To get olive oil, you need to plant olive trees, build a grower's shed, a press and an oil vendor on the local agora. Aside from fish and cheese, food is produced on a yearly harvesting cycle, which means you need to harvest it quickly or lose it. At times, if you haven't put enough food away in storehouses, you can find your houses being downgraded so running a half-decent city certainly keeps you moving. Other aspects of city development include building a palace so you can raise soldiers and taxes, and building infirmaries to prevent plague. You've also got to add parks and amenities to improve the appeal of housing areas, otherwise some will refuse to upgrade.
Next comes the elite housing, from which you'll get your warrior class - hoplites and horsemen. These need to be built in high-appeal areas and then require wine, armour and horses. You can mine bronze to make armour, mine marble to make statues and temples, and silver to make money, but in many adventures you won't have access to everything. You'll need to trade -or take - what you need. To build up cash reserves, you convert basic resources like copper and marble into finished goods such as armour and statues for export.
In Zeus you can conquer other cities or start colonies to produce what you're short of. That said, there are no truly open play scenarios in which you can do what you like. There are restrictions in every adventure. This does at least lead to variety, but it can be frustrating. The gods play a big part in Zeus, as you'd probably expect, and you need to align yourself with whichever ones will benefit you most. That said, each god you align with - by building a temple - will also have its enemies and they'll try to damage your cities by sending monsters such as the Cerberus or Cyclops. To combat them, you need to attract heroes, again by building the appropriate objects but also by achieving certain population or resource goals. In some adventures you can build a stadium and even host your own Olympic games with rich rewards for winning medals.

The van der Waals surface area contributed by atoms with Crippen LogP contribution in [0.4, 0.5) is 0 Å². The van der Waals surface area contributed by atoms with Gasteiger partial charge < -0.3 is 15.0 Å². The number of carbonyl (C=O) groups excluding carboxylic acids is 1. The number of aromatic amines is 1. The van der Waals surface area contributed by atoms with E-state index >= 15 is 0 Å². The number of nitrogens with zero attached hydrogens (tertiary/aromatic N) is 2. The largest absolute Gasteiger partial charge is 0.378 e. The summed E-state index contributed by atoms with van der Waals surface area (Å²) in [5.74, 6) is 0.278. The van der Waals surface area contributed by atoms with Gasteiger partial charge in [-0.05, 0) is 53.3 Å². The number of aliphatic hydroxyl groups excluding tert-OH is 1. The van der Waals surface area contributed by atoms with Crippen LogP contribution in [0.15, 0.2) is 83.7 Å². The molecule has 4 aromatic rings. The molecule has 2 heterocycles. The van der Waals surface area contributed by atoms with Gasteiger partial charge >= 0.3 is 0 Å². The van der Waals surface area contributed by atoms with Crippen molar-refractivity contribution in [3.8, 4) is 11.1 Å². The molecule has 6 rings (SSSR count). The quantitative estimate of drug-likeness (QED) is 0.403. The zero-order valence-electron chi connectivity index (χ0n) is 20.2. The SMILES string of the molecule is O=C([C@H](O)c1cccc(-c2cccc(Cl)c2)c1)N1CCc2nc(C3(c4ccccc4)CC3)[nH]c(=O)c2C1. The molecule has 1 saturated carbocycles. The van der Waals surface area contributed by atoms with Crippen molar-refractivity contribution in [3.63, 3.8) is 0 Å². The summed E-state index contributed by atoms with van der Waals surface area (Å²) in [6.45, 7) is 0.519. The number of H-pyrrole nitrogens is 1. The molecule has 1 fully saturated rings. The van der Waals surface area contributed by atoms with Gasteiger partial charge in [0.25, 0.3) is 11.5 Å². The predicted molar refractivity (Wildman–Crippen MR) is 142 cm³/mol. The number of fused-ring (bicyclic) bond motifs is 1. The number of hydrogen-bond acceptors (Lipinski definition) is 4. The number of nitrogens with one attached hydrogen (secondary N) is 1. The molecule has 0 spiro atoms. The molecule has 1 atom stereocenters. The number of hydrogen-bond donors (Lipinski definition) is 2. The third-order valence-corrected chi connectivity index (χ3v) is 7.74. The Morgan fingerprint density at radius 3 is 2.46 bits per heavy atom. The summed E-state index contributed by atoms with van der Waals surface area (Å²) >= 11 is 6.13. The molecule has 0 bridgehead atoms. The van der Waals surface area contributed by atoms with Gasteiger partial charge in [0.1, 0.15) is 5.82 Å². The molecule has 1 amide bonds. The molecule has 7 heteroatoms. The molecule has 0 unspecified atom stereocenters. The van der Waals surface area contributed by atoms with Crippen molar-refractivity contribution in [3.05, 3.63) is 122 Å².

Combat, it has to be said, is a bit of kludge. You attack or defend with either a rabble (unarmoured soldiers), hoplites or horsemen -or a combination - but tactics don't seem to come into it.
The side with the most troops will batter the other one into submission eventually. You can defend your cities with walls and fortifications, but you can't build siege engines.
Interaction with other Al-controlled cities is well developed and offers plenty of options. Other cities can be allies, rivals or vassals paying you tribute. You can raid rivals for plunder or try to conquer them completely and turn them into vassals. You can also trade, send gifts, request military or resource help and generally wheel and deal as much as you like.
Graphically, the game is excellent, with wonderful animations and a pleasant if two-dimensional terrain.
You can play in 800 x 600 or 1,024 x 768 resolutions and switch dynamically between the two. The game is also very stable and multitasks without problems.
For my money, completely open play on randomly generated maps would have been much more attractive than the structured adventure approach, but Zeus is still undoubtedly the finest building-cum-management sim on the market with hours and hours of intense play on offer. Addictive, yes, good to look at, yes, but a classic? Not quite.